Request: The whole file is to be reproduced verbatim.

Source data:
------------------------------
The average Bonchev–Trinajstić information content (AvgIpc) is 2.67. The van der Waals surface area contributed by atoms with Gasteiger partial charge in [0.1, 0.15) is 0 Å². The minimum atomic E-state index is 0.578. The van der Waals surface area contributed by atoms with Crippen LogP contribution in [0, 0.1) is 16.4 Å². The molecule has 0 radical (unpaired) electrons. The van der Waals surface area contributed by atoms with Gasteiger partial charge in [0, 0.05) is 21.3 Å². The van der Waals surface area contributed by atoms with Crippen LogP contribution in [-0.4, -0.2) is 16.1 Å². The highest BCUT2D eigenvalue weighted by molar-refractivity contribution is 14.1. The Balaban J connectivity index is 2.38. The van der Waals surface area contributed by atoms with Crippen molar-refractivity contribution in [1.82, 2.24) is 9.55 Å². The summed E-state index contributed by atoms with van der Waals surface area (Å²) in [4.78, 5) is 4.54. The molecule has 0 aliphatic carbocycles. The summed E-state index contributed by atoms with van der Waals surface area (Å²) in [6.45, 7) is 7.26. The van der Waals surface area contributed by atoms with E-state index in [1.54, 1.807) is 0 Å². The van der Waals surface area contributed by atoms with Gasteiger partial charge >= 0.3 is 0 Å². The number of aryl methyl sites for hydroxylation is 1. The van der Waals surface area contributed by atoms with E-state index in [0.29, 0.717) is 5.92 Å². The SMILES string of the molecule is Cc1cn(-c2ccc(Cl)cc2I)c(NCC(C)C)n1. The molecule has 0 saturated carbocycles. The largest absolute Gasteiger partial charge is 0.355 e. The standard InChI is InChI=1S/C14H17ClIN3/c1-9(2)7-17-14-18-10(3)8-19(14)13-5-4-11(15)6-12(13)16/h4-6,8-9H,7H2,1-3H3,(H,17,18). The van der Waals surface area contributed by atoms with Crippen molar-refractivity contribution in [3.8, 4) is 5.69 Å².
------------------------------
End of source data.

The average Bonchev–Trinajstić information content (AvgIpc) is 2.67. The van der Waals surface area contributed by atoms with Gasteiger partial charge in [0.1, 0.15) is 0 Å². The minimum atomic E-state index is 0.578. The van der Waals surface area contributed by atoms with Crippen LogP contribution in [0, 0.1) is 16.4 Å². The molecule has 0 radical (unpaired) electrons. The van der Waals surface area contributed by atoms with Gasteiger partial charge in [0, 0.05) is 21.3 Å². The van der Waals surface area contributed by atoms with Crippen LogP contribution in [-0.4, -0.2) is 16.1 Å². The highest BCUT2D eigenvalue weighted by molar-refractivity contribution is 14.1. The Balaban J connectivity index is 2.38. The van der Waals surface area contributed by atoms with Crippen molar-refractivity contribution in [1.82, 2.24) is 9.55 Å². The summed E-state index contributed by atoms with van der Waals surface area (Å²) in [4.78, 5) is 4.54. The molecule has 0 aliphatic carbocycles. The summed E-state index contributed by atoms with van der Waals surface area (Å²) in [6.45, 7) is 7.26. The van der Waals surface area contributed by atoms with E-state index in [1.54, 1.807) is 0 Å². The van der Waals surface area contributed by atoms with Gasteiger partial charge >= 0.3 is 0 Å². The number of aryl methyl sites for hydroxylation is 1. The van der Waals surface area contributed by atoms with E-state index in [0.29, 0.717) is 5.92 Å². The SMILES string of the molecule is Cc1cn(-c2ccc(Cl)cc2I)c(NCC(C)C)n1. The molecule has 0 saturated carbocycles. The largest absolute Gasteiger partial charge is 0.355 e. The standard InChI is InChI=1S/C14H17ClIN3/c1-9(2)7-17-14-18-10(3)8-19(14)13-5-4-11(15)6-12(13)16/h4-6,8-9H,7H2,1-3H3,(H,17,18). The van der Waals surface area contributed by atoms with Crippen molar-refractivity contribution in [3.8, 4) is 5.69 Å².